National BMX Commission Director: Margot Gerber
Technical Commissioner: Clinton Orr
National Event Administration: Wendy Lemmer
Bicycle moto cross (BMX) started in the late 1960s in California, around the time that motocross became a popular sport in the USA. The motorised version of the sport was the inspiration for the human powered competition. Children and teenagers with the desire but not the means to participate in motocross sated their appetite by racing bicycles on self-built tracks. These young adventurers completed the imitation by dressing themselves up in motocross gear. The sport was given the name 'BMX' and the conception was complete.
BMX racing offered exciting action at a low cost, close to home. It is easy to see why the sport was an instant hit. In California the sport was more popular than anywhere else. During the early 1970s a sanctioning body for BMX was founded in the U.S.A. This is considered as the official start of BMX racing. As that decade progressed, the sport was introduced on other continents too, among them Europe in 1978.
In April 1981, the International BMX Federation was founded, and the first world championships were held in 1982. BMX rapidly developed as a unique sporting entity, and after several years clearly had more in common with cycling than motorcycling codes. Thus, since January 1993 BMX has been fully integrated into the Union Cycliste Internationale.
BMX SUPERCROSS (part of the Olympic programme)
The BMX Supercross is raced on a 350m circuit. Eight riders launch themselves from an eight-metre high ramp and race over a track alternating bumps, banked corners and flat sections. The battle for first place is fierce, as it is necessary to finish in the first four of the heats to have a place in the next round and then in the final. Depending on the lay-out of the section, the riders try either to land quickly in order to gain speed, or to gain height (riders reach up to nearly five metres high).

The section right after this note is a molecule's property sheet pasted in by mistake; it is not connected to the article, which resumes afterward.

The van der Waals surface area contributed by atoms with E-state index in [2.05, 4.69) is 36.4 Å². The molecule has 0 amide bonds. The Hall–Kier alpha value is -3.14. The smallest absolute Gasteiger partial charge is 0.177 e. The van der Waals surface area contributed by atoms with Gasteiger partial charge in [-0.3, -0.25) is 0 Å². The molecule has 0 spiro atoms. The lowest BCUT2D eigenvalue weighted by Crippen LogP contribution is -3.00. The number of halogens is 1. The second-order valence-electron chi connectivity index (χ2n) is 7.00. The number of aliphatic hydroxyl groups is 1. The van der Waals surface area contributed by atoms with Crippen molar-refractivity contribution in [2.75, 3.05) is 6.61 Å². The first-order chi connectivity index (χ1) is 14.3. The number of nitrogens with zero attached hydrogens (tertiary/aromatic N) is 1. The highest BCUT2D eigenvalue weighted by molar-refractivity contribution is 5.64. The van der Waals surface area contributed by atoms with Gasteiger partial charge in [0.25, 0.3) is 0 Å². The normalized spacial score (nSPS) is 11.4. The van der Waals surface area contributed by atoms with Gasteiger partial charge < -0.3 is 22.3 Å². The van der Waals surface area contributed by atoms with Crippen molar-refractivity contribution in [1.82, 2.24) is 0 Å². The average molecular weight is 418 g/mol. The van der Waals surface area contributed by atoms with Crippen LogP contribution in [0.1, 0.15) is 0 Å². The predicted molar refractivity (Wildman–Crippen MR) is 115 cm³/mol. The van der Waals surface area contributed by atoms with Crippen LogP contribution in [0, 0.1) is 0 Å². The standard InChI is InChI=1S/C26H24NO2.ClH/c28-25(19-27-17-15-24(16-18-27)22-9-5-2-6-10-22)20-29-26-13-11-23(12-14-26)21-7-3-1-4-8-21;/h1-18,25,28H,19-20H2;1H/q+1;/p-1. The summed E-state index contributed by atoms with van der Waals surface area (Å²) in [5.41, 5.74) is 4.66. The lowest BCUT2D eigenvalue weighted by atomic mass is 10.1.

BMX Freestyle is a spectacular discipline where the riders perform routines which consist of sequences of executing tricks. It can be carried out in various ways such as on flat ground, in the streets, on dirt jumps, a halfpipe and on constructed ramps. In competition, riders are judged on quality of their performance (difficulty, originality and style).
THE DISCIPLINES OF BMX FREESTYLE
In BMX park competitions, riders execute a sequence of tricks on different obstacles contained within a park designed for BMX riders. Such obstacles include spines, walls, and box jumps et cetera. This is the Olympic discipline of BMX Freestyle.
VERT (abbreviation of vertical)
This consists of performing tricks on a U-shaped ramp that is around four metres high. The sides of the ramp are vertical at the top. The best riders jump up to 4.5m higher than the ramp. Vert is a very demanding specialty, requiring years of practice.
Here the rider produces a series of tricks exclusively on flat ground, often balancing on one wheel. This artistic discipline can be compared with break dancing.
As its name indicates, this takes place on the street. Riders use urban obstacles (walls, ledges, banks and railings etc) to carry out their tricks. The principle of street is to explore, searching for new terrain that can be ridden.
Riders perform tricks on mounds of earth that are shaped to catch air. With several metres separating the take off and landing, the jumps are extremely spectacular. Riders are judged on the successful execution of several tricks during the jumps, coupled with their degree of difficulty.
* All information and photographs as per the UCI website: http://www.uci.ch/bmx/about/